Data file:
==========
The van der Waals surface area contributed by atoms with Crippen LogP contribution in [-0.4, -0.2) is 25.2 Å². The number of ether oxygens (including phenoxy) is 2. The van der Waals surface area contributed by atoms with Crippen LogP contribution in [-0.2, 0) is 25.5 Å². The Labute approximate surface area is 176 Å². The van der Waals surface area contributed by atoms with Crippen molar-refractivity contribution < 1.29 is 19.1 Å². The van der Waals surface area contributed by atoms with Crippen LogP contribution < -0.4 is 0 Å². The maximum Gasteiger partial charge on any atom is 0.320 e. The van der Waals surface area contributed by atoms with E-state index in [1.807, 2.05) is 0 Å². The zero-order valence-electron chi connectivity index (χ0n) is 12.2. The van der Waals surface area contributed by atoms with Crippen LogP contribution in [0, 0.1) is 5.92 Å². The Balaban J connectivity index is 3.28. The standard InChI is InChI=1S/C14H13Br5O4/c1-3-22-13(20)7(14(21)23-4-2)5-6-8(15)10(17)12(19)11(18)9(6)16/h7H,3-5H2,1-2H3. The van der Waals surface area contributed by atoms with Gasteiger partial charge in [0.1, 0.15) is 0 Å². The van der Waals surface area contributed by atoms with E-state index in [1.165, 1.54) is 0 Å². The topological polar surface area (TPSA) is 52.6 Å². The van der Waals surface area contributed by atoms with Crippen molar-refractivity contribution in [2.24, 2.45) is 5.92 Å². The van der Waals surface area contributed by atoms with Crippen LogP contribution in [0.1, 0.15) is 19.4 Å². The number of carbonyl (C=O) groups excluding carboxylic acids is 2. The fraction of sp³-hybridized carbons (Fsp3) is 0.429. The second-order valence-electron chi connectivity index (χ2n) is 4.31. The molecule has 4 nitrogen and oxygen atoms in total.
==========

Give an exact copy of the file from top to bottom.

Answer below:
The van der Waals surface area contributed by atoms with Crippen LogP contribution in [-0.4, -0.2) is 25.2 Å². The number of ether oxygens (including phenoxy) is 2. The van der Waals surface area contributed by atoms with Crippen LogP contribution in [-0.2, 0) is 25.5 Å². The Labute approximate surface area is 176 Å². The van der Waals surface area contributed by atoms with Crippen molar-refractivity contribution < 1.29 is 19.1 Å². The van der Waals surface area contributed by atoms with Crippen LogP contribution < -0.4 is 0 Å². The maximum Gasteiger partial charge on any atom is 0.320 e. The van der Waals surface area contributed by atoms with E-state index in [1.807, 2.05) is 0 Å². The zero-order valence-electron chi connectivity index (χ0n) is 12.2. The van der Waals surface area contributed by atoms with Crippen LogP contribution in [0, 0.1) is 5.92 Å². The Balaban J connectivity index is 3.28. The standard InChI is InChI=1S/C14H13Br5O4/c1-3-22-13(20)7(14(21)23-4-2)5-6-8(15)10(17)12(19)11(18)9(6)16/h7H,3-5H2,1-2H3. The van der Waals surface area contributed by atoms with Gasteiger partial charge in [0.1, 0.15) is 0 Å². The van der Waals surface area contributed by atoms with E-state index in [1.165, 1.54) is 0 Å². The topological polar surface area (TPSA) is 52.6 Å². The van der Waals surface area contributed by atoms with Crippen molar-refractivity contribution in [2.24, 2.45) is 5.92 Å². The van der Waals surface area contributed by atoms with Crippen LogP contribution in [0.1, 0.15) is 19.4 Å². The number of carbonyl (C=O) groups excluding carboxylic acids is 2. The fraction of sp³-hybridized carbons (Fsp3) is 0.429. The second-order valence-electron chi connectivity index (χ2n) is 4.31. The molecule has 4 nitrogen and oxygen atoms in total.